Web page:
Billy Washer, 32, Salesman, Married
I pulled my legs in as Judy squeezed passed, smiling as little Ben waddled behind her. They continued to my right, apologizing as they made their way through the crowded row. Geez there were a lot of people here. The stadium stands moved and swayed as thousands of heads bobbed about, ebbing and flowing to the rhythm of the game. The immensity of the crowd created an air of sound, as if constant chatter was the default state of noise. So many faces. Talking, cheering shouting. Drinking too. I couldn’t avoid that bitter tanginess if I tried. It permeated the air, nearly as thick as the sound.
The whistle blew like a sharp arrow piercing through the wall of noise. I snapped my head back to the field. From this height, the players seemed like toys. The only reason I came to these games — besides Judy and Ben — were to watch the random awkwardness of the players as they waited to crunch or be crunched into the dirt. Unfortunately, the immense presence to my left was gravitating my attention. I glanced over the two plastic seats, cold and empty. There he was. Mr Pritchard. His thick neck and square beard were almost designed to drink cheap beer from a plastic cup. He pulled half the drink and rested again on his knee. Talk to him. No! Why would I do that? Things are fine as is. Silence. Well, silence between us anyway. Just talk to him please. The voice came again, this time somehow sweeter. Ah, it was Judy’s words. I looked back outward, not only the patchy field, but up. It’s funny how many resources are put into drawing our eyes down when the real beauty is above. Tonight, however, I could only see dense fog and imposing darkness.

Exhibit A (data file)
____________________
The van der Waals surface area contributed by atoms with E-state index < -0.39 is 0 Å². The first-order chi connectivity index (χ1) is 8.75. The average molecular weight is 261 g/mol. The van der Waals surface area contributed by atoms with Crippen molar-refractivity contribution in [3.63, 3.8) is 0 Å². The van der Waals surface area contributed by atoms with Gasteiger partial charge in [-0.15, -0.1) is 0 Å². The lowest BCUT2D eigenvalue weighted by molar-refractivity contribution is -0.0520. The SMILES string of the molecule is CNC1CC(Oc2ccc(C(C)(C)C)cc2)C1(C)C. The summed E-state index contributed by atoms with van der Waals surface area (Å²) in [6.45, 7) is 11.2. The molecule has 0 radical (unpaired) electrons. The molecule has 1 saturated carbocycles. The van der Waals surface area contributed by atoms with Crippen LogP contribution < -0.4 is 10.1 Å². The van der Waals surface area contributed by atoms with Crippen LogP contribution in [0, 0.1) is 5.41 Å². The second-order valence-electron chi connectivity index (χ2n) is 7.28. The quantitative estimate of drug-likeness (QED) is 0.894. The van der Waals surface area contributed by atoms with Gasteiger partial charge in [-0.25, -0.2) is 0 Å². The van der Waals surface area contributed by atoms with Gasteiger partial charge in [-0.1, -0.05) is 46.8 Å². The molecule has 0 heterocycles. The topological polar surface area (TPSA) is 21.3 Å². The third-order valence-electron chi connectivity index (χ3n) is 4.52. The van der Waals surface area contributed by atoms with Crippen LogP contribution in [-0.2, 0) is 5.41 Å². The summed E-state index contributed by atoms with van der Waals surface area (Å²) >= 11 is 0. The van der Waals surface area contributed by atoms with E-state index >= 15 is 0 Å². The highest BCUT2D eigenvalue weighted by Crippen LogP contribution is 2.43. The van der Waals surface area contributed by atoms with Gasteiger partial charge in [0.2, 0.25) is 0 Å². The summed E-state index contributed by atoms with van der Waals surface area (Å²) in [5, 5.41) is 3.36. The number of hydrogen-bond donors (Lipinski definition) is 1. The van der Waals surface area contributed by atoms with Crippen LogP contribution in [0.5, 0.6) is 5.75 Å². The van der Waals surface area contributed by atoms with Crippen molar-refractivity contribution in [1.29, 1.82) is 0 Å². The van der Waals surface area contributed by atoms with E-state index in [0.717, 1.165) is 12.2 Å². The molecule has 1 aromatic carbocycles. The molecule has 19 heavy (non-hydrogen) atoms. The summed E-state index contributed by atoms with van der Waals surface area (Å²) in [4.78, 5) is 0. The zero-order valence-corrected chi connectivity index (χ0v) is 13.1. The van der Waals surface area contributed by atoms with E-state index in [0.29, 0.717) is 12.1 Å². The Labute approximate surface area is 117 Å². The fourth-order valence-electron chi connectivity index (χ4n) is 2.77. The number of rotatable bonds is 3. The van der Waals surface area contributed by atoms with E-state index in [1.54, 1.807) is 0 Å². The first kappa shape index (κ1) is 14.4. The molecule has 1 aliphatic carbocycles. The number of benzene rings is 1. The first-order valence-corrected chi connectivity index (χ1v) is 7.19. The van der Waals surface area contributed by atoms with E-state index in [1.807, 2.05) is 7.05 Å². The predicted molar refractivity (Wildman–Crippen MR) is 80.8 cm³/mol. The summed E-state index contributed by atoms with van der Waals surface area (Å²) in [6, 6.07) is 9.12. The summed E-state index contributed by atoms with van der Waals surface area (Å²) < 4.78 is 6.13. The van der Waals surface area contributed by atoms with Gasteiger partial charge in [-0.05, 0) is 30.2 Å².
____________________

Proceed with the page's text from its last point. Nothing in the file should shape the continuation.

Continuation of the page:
My clenched fist tapped twice against the arm chair. Once wasn’t enough of a pump-up and thrice would simply be stalling. I turned to Mr Pritchard and opened my mouth. Words did come out, but they were immediately lost in the barrage of celebration. Mr Pritchard launched onto his feet, pumping his hair-covered arm into the sky. His beer didn’t spill at all. I slumped back into my stiff chair and stared into the backs of jumping fans before me. At least I tried.